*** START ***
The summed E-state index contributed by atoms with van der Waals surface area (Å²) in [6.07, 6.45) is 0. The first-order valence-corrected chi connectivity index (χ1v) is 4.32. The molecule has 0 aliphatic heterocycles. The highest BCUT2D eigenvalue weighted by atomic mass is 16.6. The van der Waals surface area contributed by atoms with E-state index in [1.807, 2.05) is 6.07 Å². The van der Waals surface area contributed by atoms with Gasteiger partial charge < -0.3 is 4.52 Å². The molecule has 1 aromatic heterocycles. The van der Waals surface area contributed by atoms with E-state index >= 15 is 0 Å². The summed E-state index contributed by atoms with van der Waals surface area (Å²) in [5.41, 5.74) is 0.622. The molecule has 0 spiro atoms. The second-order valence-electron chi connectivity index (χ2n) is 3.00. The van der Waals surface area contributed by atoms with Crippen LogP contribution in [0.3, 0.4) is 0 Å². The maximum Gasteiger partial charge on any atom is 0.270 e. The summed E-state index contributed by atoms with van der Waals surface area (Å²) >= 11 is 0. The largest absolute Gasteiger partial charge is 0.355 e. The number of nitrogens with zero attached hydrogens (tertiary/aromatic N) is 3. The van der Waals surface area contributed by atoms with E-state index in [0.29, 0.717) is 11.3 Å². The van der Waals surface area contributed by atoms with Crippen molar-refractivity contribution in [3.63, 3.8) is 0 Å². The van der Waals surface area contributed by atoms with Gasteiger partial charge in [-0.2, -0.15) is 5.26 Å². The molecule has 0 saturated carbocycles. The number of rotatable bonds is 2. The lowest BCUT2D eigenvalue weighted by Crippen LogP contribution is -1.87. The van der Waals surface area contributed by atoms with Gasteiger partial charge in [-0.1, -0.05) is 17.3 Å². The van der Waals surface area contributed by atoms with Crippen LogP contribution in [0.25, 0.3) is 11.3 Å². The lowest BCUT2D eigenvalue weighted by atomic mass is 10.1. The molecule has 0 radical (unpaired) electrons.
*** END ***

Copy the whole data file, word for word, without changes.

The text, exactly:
The summed E-state index contributed by atoms with van der Waals surface area (Å²) in [6.07, 6.45) is 0. The first-order valence-corrected chi connectivity index (χ1v) is 4.32. The molecule has 0 aliphatic heterocycles. The highest BCUT2D eigenvalue weighted by atomic mass is 16.6. The van der Waals surface area contributed by atoms with E-state index in [1.807, 2.05) is 6.07 Å². The van der Waals surface area contributed by atoms with Gasteiger partial charge < -0.3 is 4.52 Å². The molecule has 1 aromatic heterocycles. The van der Waals surface area contributed by atoms with E-state index >= 15 is 0 Å². The summed E-state index contributed by atoms with van der Waals surface area (Å²) in [5.41, 5.74) is 0.622. The molecule has 0 spiro atoms. The second-order valence-electron chi connectivity index (χ2n) is 3.00. The van der Waals surface area contributed by atoms with Crippen LogP contribution in [0.3, 0.4) is 0 Å². The maximum Gasteiger partial charge on any atom is 0.270 e. The summed E-state index contributed by atoms with van der Waals surface area (Å²) >= 11 is 0. The largest absolute Gasteiger partial charge is 0.355 e. The number of nitrogens with zero attached hydrogens (tertiary/aromatic N) is 3. The van der Waals surface area contributed by atoms with E-state index in [0.29, 0.717) is 11.3 Å². The van der Waals surface area contributed by atoms with Crippen molar-refractivity contribution in [3.63, 3.8) is 0 Å². The van der Waals surface area contributed by atoms with Gasteiger partial charge in [-0.2, -0.15) is 5.26 Å². The molecule has 0 saturated carbocycles. The number of rotatable bonds is 2. The lowest BCUT2D eigenvalue weighted by Crippen LogP contribution is -1.87. The van der Waals surface area contributed by atoms with Gasteiger partial charge in [-0.1, -0.05) is 17.3 Å². The van der Waals surface area contributed by atoms with Crippen LogP contribution in [0.25, 0.3) is 11.3 Å². The lowest BCUT2D eigenvalue weighted by atomic mass is 10.1. The molecule has 0 radical (unpaired) electrons.